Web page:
becomes shameless, then it will end.” Then he added, “But I hope that I
die before that day.” Hasan says "he was a man of the old, feudal rural culture, with its own pattern of
behavior and way of thinking. He was part of it, and it was dying, so
he wished to die with it."
There was a news story this morning about young Pakistanis engaging in Internet dating
and marriages. In 1992, the applications for court marriages in Karachi amounted to
about 10 or 15, mainly applications from couples who were seeking the
protection of the court for wedlock without familial consent, according to Arif Hasan. By 2006, it increased to more than 250 applications for court marriages per day in
Karachi. Significantly, more than half of the couples seeking court
recognition of their betrothal came from rural areas of Sindh. This is
yet another indication of how the entire feudal system and its values
are in rapid collapse.
, rising economic mobility
and media and telecom revolutions
have been the key contributors to the process of social change in the country. New York Times' Sabrina Tavernise
described the rise of Pakistan's middle class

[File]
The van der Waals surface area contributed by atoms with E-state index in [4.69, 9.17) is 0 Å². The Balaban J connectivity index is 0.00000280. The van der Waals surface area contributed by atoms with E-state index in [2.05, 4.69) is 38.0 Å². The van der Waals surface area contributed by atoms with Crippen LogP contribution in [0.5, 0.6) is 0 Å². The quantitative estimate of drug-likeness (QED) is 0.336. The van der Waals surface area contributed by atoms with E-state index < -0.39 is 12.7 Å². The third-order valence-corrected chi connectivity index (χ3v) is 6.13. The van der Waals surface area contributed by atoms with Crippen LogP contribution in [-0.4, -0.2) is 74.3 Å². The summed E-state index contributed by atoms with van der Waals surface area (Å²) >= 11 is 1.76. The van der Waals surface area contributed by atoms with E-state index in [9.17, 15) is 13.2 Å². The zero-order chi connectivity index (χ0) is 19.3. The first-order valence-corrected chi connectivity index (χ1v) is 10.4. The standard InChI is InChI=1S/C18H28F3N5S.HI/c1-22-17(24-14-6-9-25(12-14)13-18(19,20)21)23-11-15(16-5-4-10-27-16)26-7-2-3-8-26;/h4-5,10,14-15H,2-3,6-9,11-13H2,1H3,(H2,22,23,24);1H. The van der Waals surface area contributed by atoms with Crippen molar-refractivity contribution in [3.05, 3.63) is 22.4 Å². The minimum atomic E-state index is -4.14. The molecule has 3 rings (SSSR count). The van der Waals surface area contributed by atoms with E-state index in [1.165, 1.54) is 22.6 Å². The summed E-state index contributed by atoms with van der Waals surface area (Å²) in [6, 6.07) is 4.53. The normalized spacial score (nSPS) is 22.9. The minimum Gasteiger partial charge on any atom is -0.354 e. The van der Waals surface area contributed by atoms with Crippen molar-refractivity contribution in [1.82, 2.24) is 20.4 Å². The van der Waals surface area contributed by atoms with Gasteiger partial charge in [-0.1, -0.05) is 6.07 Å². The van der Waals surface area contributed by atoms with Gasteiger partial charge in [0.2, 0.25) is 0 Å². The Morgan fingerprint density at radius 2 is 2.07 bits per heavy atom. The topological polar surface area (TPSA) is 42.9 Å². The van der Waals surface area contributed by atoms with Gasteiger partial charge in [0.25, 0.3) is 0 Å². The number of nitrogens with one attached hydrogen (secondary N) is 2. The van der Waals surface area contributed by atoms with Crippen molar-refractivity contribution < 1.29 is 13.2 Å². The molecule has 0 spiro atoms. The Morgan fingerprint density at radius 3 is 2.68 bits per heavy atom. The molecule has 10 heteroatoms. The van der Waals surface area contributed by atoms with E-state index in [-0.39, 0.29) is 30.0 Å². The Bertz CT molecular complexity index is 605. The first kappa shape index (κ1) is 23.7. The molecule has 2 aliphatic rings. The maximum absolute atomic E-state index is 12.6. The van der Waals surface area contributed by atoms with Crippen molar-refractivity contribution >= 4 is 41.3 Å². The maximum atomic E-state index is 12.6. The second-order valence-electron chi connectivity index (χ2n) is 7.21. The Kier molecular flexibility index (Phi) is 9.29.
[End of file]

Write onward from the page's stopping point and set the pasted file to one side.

in a story from Pakistani town of Muzaffargarh in the following words:
For years, feudal lords reigned supreme, serving as the police, the
judge and the political leader. Plantations had jails, and political
seats were practically owned by families.
Instead of midwifing democracy, these aristocrats obstructed it, ignoring the needs of rural Pakistanis, half of whom are still landless and desperately poor more than 60 years after Pakistan became a state.
But changes began to erode the aristocrats’ power. Cities sprouted, with jobs in construction and industry. Large-scale
farms eclipsed old-fashioned plantations. Vast hereditary lands
splintered among generations of sons, and many aristocratic families
left the country for cities, living beyond their means off sales of
their remaining lands. Mobile labor has also reduced dependence on
In Punjab, the country’s most populous